As seen in her short films, female characters and dynamics are complicated. In another of her well-received films, 2 FRIENDS, Campion continued to explore the same themes as seen in her shorts along with debuting highly complicated female protagonists. Campion’s first feature film captures the lives of two teenage girls, examining social oppression and rebellion. The complicated characters of 2 Friends are Campion’s first attempt at crafting disagreeable women that challenge the audience. Purposefully, Campion writes complicated and unlikable women whose emotions often manifest into the creation or examination of un-trekked ground. This can be seen in her second feature film, Sweetie, a story of an unconventional family and their entropic daughter.
In SWEETIE, Campion’s 1989 stunning feature which brought her international fame, the demands of feminine sexuality are on full display where two dissimilar sisters, Sweetie being the black sheep of the family with emotionally distorted ways and Kay being the unloved one with hindered sexual desires, present their sexuality as an extension of their character. Campion is careful to use the camera as Kay’s voice by presenting tilted framing to express latent subconscious fragility and a scarred psyche. The aesthetic of her picture, with leaps from warm colors to cold saturated palettes, express the chaotic emotions of Kay’s desire to receive familial warmth.
Quite simply, as seen through her presented aesthetic and cinematic language, Campion uses the camera to act as the interior to how her female characters think and feel. In Sweetie, she expresses her protagonist’s unexplored and unconscious desires with soft palettes, abrupt cuts, and idiosyncratic framing. And even with the framing of Kay, constantly cutting half of her body from the frame, Campion also expresses how she is cut off emotionally and sexually. In Sweetie, Kay, Sweetie, and their mother’s strong emotions or “passion” are edging around their subconscious. While Kay struggles to find passion with her boyfriend, Sweetie expresses it with her sexuality and style while their mother drives and hinders her emotions through her passion for singing. But Campion also crafts characters whose desires are surface level rather than just subconscious.
In Campion’s well-received book to film adaptation, AN ANGEL AT MY TABLE, the protagonist’s passion drives her to something more concrete than the subconscious desires seen in Sweetie. The film focuses on real-life author and one of New Zealand’s greatest writers, Janet Frame whose lifelong attempt to become a writer is often layered in tragedy and stripped down by social conventions. The idea of a driving passion was well-expressed in her 2009 film centering around John Keats, Bright Star. To contrast the two stories, Bright Star focuses on romantic passion as expressed through literature, while AN ANGEL AT MY TABLE highlights passion found within one’s own world of imagination. Bright Star also uses a brighter color palette and a poetic cinematic language that focuses on the amalgamation of body parts. Hands, arms, lips, and eyes are singled out in a frame, gently reminding the audience of human sensibility—a visual harmony that connects to the purpose of poetry. With AN ANGEL AT MY TABLE, warm colors dress the frame and each darkened hue only accentuates the nature of Janet Frame’s struggle through the death of her siblings, harrowing loneliness, and her forced stay at a mental institution.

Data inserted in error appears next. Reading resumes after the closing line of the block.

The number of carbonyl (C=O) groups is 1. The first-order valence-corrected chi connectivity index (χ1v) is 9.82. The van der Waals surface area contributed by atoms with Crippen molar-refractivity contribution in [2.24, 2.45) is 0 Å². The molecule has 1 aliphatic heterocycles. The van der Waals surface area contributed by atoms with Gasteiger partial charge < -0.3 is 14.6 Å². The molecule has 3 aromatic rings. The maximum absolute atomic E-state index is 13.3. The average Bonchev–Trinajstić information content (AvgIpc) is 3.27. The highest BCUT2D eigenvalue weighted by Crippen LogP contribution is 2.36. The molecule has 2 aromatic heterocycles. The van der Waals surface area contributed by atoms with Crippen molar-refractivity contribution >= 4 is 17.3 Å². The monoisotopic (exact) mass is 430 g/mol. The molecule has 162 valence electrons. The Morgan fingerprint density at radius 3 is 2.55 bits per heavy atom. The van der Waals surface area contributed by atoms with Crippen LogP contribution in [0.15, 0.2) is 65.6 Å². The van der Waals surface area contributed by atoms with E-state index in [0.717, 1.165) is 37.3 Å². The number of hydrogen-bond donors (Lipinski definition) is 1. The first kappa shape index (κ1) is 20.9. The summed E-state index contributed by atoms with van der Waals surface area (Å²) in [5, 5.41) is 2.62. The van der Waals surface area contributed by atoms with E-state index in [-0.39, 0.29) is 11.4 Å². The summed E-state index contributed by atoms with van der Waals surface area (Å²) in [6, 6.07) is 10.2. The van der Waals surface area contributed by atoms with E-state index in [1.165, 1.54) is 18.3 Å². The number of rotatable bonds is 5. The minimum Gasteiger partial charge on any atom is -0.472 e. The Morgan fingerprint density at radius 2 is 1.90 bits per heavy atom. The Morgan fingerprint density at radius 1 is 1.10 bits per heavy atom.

In AN ANGEL AT MY TABLE, Campion once again uses the camera to express the psyche of her female protagonists. Though Campion has used tilted frames to express subconscious fragility and emotional confusion, Janet Frame is always centered and doused in warm colors. But chaotic palettes of cold blues and deep greens and warm browns and gold can be seen draped around her waist, on the walls around her, and on the people near her to express the madness of the world that overwhelms Janet, leaving her to be the only perspective that is clear and true despite Frame’s sanity constantly being in question. Furthermore, the three-hour film about Frame’s life, where Kerry Fox’s inspiring performance is seen, reveals the idea of identity and self. Janet is often seen looking through a window, utilizing it as her mirror to peer into her own self. With Janet Frame constantly framed in front of a window, the audience can sense the surrealist value of Campion’s composition. Additionally, each piece of Campion’s film is crafted to reflect a portrait of an idealized version of female perfection, but Campion uses her camera like a mirror to hold up to the faces of her audience to reveal the rough world of Janet as something that can be conquered through the powerful force of discovering one’s own passion. In result, the audience gazes at a picture where women are not Venus De Milo, but the victims of a patriarchy that forces a fantasy of perfection on women. But Janet Frame ends the film in silence, happiness, and success without ever having changed herself to conform, rather she takes the world with her pen and reimagines it, much like other female characters carefully plucked from Campion’s genius.